Friday, February 23, 2007

Human Security Act of 2007

The much dreaded and much debated anti-terrorism bill desired, crafted and endorsed by the administration, carries both good and bad news as now formally approved by Congress. First the good news: much of its sharp and mortal fangs have been removed. And to make it less disgusting and disturbing, it is even given a new title: “Human Security Act of 2007”. It has to be admitted that the amendments made thereon constitute more than just having it merely deodorized.

Yet, it also carries a bad news: it punishes those who bring about “widespread and extraordinary fear and panic among the populace in order to coerce the government to give in unlawful demand.” To say the least, this provision by itself alone already says a mouthful. In effect, it raises many legitimate doubts and questions even among well meaning citizens.

What really makes fear—not simply trepidation, apprehension or distress? As basically an interior psycho-emotional perception, will there be a mind reader to say when there is real fear or actually none? And, what makes fear extraordinary? What degree or gravity should it have? How many—children and youth, men, women and old folks—should harbor fear to make this extraordinary?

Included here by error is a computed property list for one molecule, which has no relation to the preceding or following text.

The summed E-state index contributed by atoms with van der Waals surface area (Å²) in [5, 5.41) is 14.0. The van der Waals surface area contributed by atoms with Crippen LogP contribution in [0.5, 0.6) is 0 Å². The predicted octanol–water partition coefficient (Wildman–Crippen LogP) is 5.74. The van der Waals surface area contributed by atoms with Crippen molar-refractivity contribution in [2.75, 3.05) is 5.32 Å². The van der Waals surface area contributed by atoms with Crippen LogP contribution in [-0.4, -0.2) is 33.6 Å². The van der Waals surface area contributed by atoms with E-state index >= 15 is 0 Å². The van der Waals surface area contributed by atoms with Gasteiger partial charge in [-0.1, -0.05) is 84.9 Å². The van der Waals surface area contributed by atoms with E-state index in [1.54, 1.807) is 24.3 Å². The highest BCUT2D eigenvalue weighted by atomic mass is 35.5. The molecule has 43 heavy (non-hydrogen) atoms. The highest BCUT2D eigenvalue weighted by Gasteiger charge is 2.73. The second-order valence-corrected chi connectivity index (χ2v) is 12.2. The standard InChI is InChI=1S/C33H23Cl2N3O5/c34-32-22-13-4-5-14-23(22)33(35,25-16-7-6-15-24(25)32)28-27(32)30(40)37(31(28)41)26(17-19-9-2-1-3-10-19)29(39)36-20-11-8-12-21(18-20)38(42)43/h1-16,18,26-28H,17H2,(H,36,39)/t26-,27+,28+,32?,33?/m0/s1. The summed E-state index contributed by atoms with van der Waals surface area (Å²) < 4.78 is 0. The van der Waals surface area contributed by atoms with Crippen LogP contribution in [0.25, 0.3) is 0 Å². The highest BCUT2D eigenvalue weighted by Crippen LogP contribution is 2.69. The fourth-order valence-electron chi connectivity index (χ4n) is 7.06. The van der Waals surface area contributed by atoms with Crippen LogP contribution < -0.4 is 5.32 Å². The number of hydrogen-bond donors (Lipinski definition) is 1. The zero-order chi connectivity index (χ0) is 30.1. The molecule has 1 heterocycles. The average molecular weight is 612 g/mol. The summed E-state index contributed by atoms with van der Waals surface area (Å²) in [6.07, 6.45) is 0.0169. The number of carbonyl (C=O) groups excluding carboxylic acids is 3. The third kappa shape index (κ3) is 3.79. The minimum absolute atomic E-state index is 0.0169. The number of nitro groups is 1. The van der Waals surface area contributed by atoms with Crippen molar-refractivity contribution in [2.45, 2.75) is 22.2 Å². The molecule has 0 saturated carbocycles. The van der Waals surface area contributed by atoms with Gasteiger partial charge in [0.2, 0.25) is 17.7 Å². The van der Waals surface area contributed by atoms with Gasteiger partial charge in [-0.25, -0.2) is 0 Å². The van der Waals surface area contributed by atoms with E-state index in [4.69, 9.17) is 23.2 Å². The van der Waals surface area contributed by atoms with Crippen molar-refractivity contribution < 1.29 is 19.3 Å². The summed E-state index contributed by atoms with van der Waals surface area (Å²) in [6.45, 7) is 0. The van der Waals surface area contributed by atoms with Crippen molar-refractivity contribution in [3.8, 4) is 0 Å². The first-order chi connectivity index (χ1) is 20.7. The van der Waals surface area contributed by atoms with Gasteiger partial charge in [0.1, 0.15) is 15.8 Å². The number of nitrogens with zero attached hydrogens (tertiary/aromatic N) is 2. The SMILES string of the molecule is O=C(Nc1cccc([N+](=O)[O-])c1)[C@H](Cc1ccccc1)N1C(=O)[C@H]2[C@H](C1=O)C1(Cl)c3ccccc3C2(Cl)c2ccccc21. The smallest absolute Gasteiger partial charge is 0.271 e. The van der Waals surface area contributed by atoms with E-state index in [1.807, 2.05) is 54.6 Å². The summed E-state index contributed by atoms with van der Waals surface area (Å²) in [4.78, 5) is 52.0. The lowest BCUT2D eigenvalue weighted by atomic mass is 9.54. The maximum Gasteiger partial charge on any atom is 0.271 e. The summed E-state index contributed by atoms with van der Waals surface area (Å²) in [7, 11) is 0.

And what is the panic contemplated by the law? How much panic should there be among how many people of what age, sex and status? What about panic caused by fear with no real basis? What is the gauge or measure used for panic to be qualified as extraordinary? How intense and pervasive should the panic be, to make this extraordinary?

Furthermore, who decides what is fear and panic, and what make them extraordinary or otherwise. Questions and doubts are not pleasant to hear. But truth and reality do raise valid questions and reasonable doubts about the interpretation and application of the above cited provision—which is but one element of the security act of 2007.

The fact of the matter is even a most clear and very simple law can be dangerous when invoked and applied by a public authority of dubious mentation and/or with devious intention. This is the more true when a law under question and doubt is the subject matter.

No sane person would love a terrorist nor promote terrorism. But every reasonable individual should watch against seeing a terrorist when there is none, pointing at terrorism when this is non-existent.

22 February 2007